The Food and Drug Administration’s decision last week to grant emergency approval to Pfizer’s COVID-19 vaccine has set off a wave of euphoria, with millions of Americans hopeful that their lives could return to normal in 2021. After months of various degrees of quarantine, many are uplifted by the prospect that social situations—from business meetings to birthday parties—could soon resume.
The Lauch Of PhoneTag
Venture capitalist and entrepreneur Ari Stiegler, along with Noah Friedman, has co-founded a new company that is working to streamline the way we build connections and deepen relationships as these situations soon return.
Stiegler and business partner Noah Friedman announced this week the launch of PhoneTag, a new technology hardware venture that uses NFC technology to allow users to seamlessly exchange contact information.
Stiegler explained that PhoneTag is a small chip, embedded with an NFC transmitter, that users affix to the reverse side of mobile devices. When users meet someone new and wish to share their contact information, they simply tap their phones together to share a trove of data, including phone numbers, email addresses, social media accounts, and even Snapchat usernames.
“Mobile technology has accelerated at breakneck speed over the last three decades, but the way we share information—asking new connections to write down their numbers or briefly exchanging phones to manually add new contacts—has hardly changed since the 1990s,” Stiegler said. “With a vaccine on the way and personal and professional social events set to resume, folks need an integrative means to share information and hit the ground running with new contacts.”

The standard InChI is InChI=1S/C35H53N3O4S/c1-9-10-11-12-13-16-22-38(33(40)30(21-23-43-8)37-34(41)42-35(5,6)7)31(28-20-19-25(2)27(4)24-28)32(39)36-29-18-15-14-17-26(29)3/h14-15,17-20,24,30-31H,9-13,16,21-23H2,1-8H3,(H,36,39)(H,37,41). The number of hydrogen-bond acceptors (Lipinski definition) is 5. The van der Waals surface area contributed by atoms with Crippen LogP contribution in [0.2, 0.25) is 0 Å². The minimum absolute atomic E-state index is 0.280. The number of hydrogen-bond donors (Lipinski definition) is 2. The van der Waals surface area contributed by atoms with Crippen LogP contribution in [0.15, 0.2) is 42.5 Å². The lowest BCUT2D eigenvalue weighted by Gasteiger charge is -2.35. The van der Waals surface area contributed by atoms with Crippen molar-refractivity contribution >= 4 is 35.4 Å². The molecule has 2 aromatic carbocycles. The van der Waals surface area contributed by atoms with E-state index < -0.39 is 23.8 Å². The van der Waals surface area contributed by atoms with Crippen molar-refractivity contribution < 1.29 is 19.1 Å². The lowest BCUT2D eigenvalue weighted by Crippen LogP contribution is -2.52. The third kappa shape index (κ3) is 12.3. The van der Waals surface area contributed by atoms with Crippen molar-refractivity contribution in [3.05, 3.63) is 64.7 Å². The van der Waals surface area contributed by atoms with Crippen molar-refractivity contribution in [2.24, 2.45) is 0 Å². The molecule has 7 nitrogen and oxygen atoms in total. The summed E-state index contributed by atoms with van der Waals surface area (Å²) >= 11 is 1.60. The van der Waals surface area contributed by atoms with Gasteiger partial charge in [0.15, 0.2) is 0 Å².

How Does PhoneTag Work?
PhoneTag, Stiegler said, has incorporated a number of security features into its design to ensure that users are only sharing the information they intend to divulge. The NFC tag is managed by an app, available on the App Store and Google Play, that allows users to narrowly decide which social media profiles to share before tapping another individual’s device.
PhoneTag uses NFC, or near-field communication, technology to transmit electronic information between devices at very close ranges. NFC is most prominently used in Apple and Google Pay, Stiegler said.
“My colleague Noah and I observed just how fundamentally this technology had transformed and modernized transactions,” Stiegler said. “We felt this same approach could be applied to the exchange of information, the currency of our modern world.”
Much of Stiegler’s career has been spent at the forefront of technological and social innovation. A prodigious entrepreneur, Stiegler first made headlines while an undergraduate at the University of Southern California, where he developed the Lyft Ambassador program. Stiegler’s vision is credited with recruiting hundreds of thousands of new users to the rideshare platform and with helping lift a powerful, yet still nascent, industry off the ground.
Stiegler has since founded a number of firms aimed at ushering innovative technology and models into the mainstream. TutorMe, another Stiegler venture, uses a comprehensive online platform to connect college students almost instantly with qualified tutors across a range of disciplines. Stiegler’s latest endeavors have improving green energy storage capabilities—helping make transitions to green energy more efficient and cost-effective.
“Much like these ventures, we believe PhoneTag uses technology to offer a novel service that improves interactions and networking,” Stiegler said. “As life begins to return to normal after a challenging year, I am confident PhoneTag will help fulfill this mandate and encourage Americans to build new, lasting connections.”